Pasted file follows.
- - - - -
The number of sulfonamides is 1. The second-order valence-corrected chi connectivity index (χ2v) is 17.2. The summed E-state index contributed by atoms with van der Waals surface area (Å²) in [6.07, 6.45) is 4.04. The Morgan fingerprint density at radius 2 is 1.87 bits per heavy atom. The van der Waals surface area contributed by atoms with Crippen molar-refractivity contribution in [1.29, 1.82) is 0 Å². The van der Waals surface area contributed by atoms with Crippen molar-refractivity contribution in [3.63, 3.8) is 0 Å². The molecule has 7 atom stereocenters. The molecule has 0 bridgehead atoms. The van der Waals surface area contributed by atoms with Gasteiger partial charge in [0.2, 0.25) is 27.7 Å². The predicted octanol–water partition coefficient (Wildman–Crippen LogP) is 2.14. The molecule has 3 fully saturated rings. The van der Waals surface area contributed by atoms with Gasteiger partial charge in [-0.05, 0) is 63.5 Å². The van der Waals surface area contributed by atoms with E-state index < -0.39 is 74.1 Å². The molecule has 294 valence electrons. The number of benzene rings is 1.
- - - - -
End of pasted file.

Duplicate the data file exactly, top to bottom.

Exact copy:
The number of sulfonamides is 1. The second-order valence-corrected chi connectivity index (χ2v) is 17.2. The summed E-state index contributed by atoms with van der Waals surface area (Å²) in [6.07, 6.45) is 4.04. The Morgan fingerprint density at radius 2 is 1.87 bits per heavy atom. The van der Waals surface area contributed by atoms with Crippen molar-refractivity contribution in [1.29, 1.82) is 0 Å². The van der Waals surface area contributed by atoms with Crippen molar-refractivity contribution in [3.63, 3.8) is 0 Å². The molecule has 7 atom stereocenters. The molecule has 0 bridgehead atoms. The van der Waals surface area contributed by atoms with Gasteiger partial charge in [0.2, 0.25) is 27.7 Å². The predicted octanol–water partition coefficient (Wildman–Crippen LogP) is 2.14. The molecule has 3 fully saturated rings. The van der Waals surface area contributed by atoms with Gasteiger partial charge in [-0.05, 0) is 63.5 Å². The van der Waals surface area contributed by atoms with E-state index < -0.39 is 74.1 Å². The molecule has 294 valence electrons. The number of benzene rings is 1.